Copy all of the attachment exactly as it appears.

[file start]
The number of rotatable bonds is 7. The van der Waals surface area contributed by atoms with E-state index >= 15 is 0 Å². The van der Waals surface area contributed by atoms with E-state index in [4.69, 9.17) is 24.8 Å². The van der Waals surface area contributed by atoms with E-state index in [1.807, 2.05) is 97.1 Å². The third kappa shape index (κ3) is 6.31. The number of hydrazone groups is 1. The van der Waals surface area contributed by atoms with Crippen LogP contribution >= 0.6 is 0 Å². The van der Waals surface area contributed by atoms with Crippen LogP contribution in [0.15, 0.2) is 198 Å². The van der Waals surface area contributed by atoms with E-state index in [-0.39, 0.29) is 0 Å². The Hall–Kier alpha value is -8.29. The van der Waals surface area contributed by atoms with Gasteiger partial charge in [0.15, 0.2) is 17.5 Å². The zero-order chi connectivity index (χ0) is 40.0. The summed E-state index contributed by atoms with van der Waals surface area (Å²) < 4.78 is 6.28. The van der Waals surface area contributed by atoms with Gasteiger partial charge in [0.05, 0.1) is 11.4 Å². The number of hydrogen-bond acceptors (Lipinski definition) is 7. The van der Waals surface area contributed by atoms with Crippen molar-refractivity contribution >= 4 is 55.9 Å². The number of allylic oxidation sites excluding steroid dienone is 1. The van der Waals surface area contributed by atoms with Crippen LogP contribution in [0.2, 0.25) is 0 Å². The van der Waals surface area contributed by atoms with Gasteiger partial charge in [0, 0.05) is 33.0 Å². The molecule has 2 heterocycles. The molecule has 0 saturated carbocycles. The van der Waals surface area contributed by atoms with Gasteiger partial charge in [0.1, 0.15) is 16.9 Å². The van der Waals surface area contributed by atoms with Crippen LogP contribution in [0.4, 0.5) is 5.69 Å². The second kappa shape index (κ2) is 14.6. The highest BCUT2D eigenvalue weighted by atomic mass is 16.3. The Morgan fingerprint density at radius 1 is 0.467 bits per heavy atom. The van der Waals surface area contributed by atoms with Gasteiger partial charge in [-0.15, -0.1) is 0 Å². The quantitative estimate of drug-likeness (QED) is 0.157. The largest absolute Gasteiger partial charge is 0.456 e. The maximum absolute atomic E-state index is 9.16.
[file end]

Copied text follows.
The number of rotatable bonds is 7. The van der Waals surface area contributed by atoms with E-state index >= 15 is 0 Å². The van der Waals surface area contributed by atoms with E-state index in [4.69, 9.17) is 24.8 Å². The van der Waals surface area contributed by atoms with E-state index in [1.807, 2.05) is 97.1 Å². The third kappa shape index (κ3) is 6.31. The number of hydrazone groups is 1. The van der Waals surface area contributed by atoms with Crippen LogP contribution >= 0.6 is 0 Å². The van der Waals surface area contributed by atoms with Crippen LogP contribution in [0.15, 0.2) is 198 Å². The van der Waals surface area contributed by atoms with E-state index in [-0.39, 0.29) is 0 Å². The Hall–Kier alpha value is -8.29. The van der Waals surface area contributed by atoms with Gasteiger partial charge in [0.15, 0.2) is 17.5 Å². The zero-order chi connectivity index (χ0) is 40.0. The summed E-state index contributed by atoms with van der Waals surface area (Å²) < 4.78 is 6.28. The van der Waals surface area contributed by atoms with Gasteiger partial charge in [0.05, 0.1) is 11.4 Å². The number of hydrogen-bond acceptors (Lipinski definition) is 7. The van der Waals surface area contributed by atoms with Crippen molar-refractivity contribution >= 4 is 55.9 Å². The number of allylic oxidation sites excluding steroid dienone is 1. The van der Waals surface area contributed by atoms with Crippen LogP contribution in [0.2, 0.25) is 0 Å². The van der Waals surface area contributed by atoms with Gasteiger partial charge in [0, 0.05) is 33.0 Å². The molecule has 2 heterocycles. The molecule has 0 saturated carbocycles. The van der Waals surface area contributed by atoms with Gasteiger partial charge in [0.1, 0.15) is 16.9 Å². The van der Waals surface area contributed by atoms with Crippen LogP contribution in [0.4, 0.5) is 5.69 Å². The second kappa shape index (κ2) is 14.6. The highest BCUT2D eigenvalue weighted by atomic mass is 16.3. The Morgan fingerprint density at radius 1 is 0.467 bits per heavy atom. The van der Waals surface area contributed by atoms with Gasteiger partial charge in [-0.15, -0.1) is 0 Å². The quantitative estimate of drug-likeness (QED) is 0.157. The largest absolute Gasteiger partial charge is 0.456 e. The maximum absolute atomic E-state index is 9.16.